For a country that was trying to transform itself politically, economically and socially evolutionary ideas, especially after they had been put through the Spencer and Haeckel “filter”, were very welcome and even religious debate did not prevent their rapid spread in Brazil. “Concepts like natural selection and the struggle for life could be used, in the name of transformation, to fight the alleged apathy and incompetence of those who opposed it. Haeckel’s biological law, on the other hand, when transferred to the social world, forecast that during their development people would recapitulate the history of other already developed people, and in the Spencerian interpretation, the simplest and least evolved social organizations would be transformed, following in the steps of more complex societies”, is the analysis of Regina Gualtieri.
“Brazilian style Darwinism was filtered by a German cultural view, a characteristic of the impact of the ‘German crisis in French thinking’, the greatest expression of which was the Germanism of the Recife school”, is Dória’s assessment of the situation. “The project of this modernizing generation, which started questioning French culture using German sources, became incorporated into a consistent discourse about race, as the main support for the preparation of the Brazilian being. For our evolutionists, race will be the community itself.”Brazil also had other peculiarities that facilitated the acceptance of Darwinism, even if it was in its “bastard” form. In the sphere of the State, the emperor, although a friend of Agassiz and other enemies of evolutionism (he revealed in a letter his profound horror at any closeness between men and monkeys), was not completely against Darwin. The Catholic elite was equally disposed to harbor a certain degree of goodwill towards the new ideas, since it perceived that it had something to gain from accepting polygenist evolutionism, which provided a scientific basis for legitimizing white supremacy. Finally, in all the main museums, institutes and important faculties, such as that of Medicine, in Bahia, and Law in Recife, there were sympathizers to Darwinism. “In the absence, however, of biologists and naturalists in any great quantity, the main Brazilian Darwinists were doctors or social theoreticians”, remembers Glick. A notable detail in the acceptance of these ideas was the evidence it provided for the way in which French culture had fallen into decay among literate Brazilians; until then it had been the basis of positivism but was about to be attacked by the materialist generation.
Reproductions from the book “Rio de Janeiro – city of mixed races"
Also according to Dória, this gave Brazilian evolutionism a contradictory aspect, since it saw itself transformed into the basis for theoretically sustaining practices of a conservative nature, despite the revolutionary direction of Darwin’s discoveries. “Evolutionism, especially in its Haecklian format, ended up becoming an ideology, since it was used to confirm a conviction of the elite that there were qualitative differences between human groups that allowed them to be classified as inferior or superior. The social, cultural and biological all fused to form a theory of social organization: while some claimed that the atavistic results of interbreeding could be reversed by the mechanism of importing Europeans to ‘whiten’ the inferior races, the same effect could be obtained by imposing European culture, which would be enough to ‘whiten’ a mulatto”, observes Glick. It is important to point out that this ideology, forged from Darwinism, spread beyond the closed circuit of institutions of knowledge and learning throughout society via conferences and their consequent disclosure and debate in the press of the time. The most notable examples were the Popular Conferences of Glória, public lectures given in Rio de Janeiro, created in 1873 to publicize the arts and sciences. Even though the public was restricted to a literate elite, this was no reason for the conferences not to gain political strength, whether by legitimizing the ideas by debating them, or because they had repercussions in the press, which collaborated in spreading and crystallizing the new ideas, such as those that emerged from the cycle of conferences on Darwinism in 1875. The one given by Dr Miranda Azevedo became famous. He was the person mainly responsible for spreading “social Darwinism” in the country, especially through his defense of the “struggle for existence”. “For Azevedo, Darwinism supplied the instrument he needed for thinking about and resolving the problems of Brazilian society, such as when he attacked the system for calling up soldiers which, he claimed, removed from society the healthiest and strongest individuals, leaving the ‘weak’ to reproduce and constitute the Brazilian family and society”, recalls historian, Karoline Carula.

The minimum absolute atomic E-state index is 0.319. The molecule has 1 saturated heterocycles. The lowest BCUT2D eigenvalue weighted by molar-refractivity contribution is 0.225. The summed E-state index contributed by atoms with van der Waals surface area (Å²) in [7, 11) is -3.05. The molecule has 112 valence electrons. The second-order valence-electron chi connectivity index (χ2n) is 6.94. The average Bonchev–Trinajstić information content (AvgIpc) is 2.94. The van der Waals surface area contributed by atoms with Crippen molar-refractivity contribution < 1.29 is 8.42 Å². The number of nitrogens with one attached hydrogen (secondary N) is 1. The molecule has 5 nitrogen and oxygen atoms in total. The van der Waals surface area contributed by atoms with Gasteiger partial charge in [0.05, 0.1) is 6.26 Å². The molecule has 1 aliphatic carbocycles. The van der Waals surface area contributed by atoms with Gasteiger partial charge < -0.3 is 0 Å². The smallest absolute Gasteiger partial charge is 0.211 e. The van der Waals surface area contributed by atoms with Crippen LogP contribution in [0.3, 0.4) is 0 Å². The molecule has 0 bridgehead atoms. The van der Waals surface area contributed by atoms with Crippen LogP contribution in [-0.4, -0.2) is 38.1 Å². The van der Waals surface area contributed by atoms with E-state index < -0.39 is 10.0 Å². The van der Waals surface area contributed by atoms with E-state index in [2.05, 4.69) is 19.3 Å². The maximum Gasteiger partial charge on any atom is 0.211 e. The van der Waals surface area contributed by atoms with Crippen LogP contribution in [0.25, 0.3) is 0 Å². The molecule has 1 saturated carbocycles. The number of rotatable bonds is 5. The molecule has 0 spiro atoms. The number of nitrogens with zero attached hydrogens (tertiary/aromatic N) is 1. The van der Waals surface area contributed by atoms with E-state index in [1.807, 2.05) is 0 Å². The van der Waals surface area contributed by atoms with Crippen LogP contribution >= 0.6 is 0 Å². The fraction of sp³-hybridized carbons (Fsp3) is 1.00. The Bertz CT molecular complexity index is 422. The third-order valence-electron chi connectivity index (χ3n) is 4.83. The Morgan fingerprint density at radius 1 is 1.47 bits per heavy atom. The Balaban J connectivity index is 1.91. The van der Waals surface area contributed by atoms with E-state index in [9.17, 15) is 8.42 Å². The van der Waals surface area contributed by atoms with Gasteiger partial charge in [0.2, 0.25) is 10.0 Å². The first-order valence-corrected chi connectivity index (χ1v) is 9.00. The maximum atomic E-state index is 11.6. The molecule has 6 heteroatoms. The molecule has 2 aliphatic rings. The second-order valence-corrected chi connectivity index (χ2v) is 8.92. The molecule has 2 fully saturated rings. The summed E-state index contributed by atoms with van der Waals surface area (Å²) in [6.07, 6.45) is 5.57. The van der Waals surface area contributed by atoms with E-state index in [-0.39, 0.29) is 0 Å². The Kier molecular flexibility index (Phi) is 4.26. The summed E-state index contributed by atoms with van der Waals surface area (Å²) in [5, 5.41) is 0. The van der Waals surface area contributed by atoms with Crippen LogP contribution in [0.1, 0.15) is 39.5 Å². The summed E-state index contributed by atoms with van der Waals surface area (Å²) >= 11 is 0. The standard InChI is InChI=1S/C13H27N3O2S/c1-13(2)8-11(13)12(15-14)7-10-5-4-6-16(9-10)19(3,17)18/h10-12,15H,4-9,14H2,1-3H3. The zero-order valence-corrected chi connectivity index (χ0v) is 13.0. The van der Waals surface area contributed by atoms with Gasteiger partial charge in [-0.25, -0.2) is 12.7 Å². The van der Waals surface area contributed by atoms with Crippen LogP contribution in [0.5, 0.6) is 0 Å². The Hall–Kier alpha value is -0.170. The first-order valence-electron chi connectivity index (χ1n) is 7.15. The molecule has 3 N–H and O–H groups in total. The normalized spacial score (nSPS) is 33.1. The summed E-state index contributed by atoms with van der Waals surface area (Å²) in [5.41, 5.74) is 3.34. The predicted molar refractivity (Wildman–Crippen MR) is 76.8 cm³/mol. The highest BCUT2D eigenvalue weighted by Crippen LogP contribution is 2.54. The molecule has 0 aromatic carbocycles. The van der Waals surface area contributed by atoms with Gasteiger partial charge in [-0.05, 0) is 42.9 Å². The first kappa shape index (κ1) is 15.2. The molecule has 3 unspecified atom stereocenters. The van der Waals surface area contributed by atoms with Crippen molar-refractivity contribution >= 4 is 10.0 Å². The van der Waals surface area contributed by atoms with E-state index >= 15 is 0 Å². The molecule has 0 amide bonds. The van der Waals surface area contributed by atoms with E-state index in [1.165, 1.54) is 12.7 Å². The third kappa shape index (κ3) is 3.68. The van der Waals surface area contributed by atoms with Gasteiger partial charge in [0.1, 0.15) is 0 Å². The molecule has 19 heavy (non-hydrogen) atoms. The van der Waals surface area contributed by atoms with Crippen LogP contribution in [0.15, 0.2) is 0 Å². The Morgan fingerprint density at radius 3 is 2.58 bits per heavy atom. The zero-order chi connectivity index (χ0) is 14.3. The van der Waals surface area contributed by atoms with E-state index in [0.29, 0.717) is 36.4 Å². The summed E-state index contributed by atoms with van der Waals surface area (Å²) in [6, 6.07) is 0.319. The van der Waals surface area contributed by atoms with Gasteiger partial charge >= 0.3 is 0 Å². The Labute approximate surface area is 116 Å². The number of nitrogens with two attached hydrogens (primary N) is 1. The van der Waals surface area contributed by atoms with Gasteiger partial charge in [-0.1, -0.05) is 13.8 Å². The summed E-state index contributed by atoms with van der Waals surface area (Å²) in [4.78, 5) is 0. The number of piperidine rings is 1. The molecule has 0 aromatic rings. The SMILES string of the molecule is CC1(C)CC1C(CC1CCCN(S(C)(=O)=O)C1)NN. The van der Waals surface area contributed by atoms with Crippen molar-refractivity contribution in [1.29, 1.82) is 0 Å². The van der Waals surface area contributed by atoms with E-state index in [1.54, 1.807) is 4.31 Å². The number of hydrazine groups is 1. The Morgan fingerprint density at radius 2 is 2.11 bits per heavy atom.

“Is it precisely the weak who have to constitute families and thus transmit to their children the germs of this feebleness, this degeneration that all statesmen announce”, asked the doctor of his audience. Beginning with this line of reasoning he would then attack the monarchy, because it was incapable of acting according to the “laws” of Darwin, and closed with a war cry: “I prefer to be descended from an improved monkey than from a degenerate Adam”. These discussions were equally important for preparing those who read naturalist novels, like those of Aluísio Azevedo (The mulatto, from 1881, and The tenement house from 1890), both permeated, notes Carula, “with the theory of Darwin”, which revealed “how Darwinism had already acquired another category of disclosure at the beginning of the 1880s, showing that public opinion already accepted it in literature. “In naturalism, personalities and plots are subject to the blind determinism of ‘natural laws’, which science at the time believed to be codified. Among these were those coming from Darwinism and other types of evolutionism, like the social Darwinism of Spencer. Obviously Azevedo didn’t want to apply concepts. But in the naturalist episode the ‘struggle for survival’, the ‘survival of the fittest’, ‘moral evolution’ etc are heavily used”, believes biologist Ricardo Waizbort, from Fiocruz..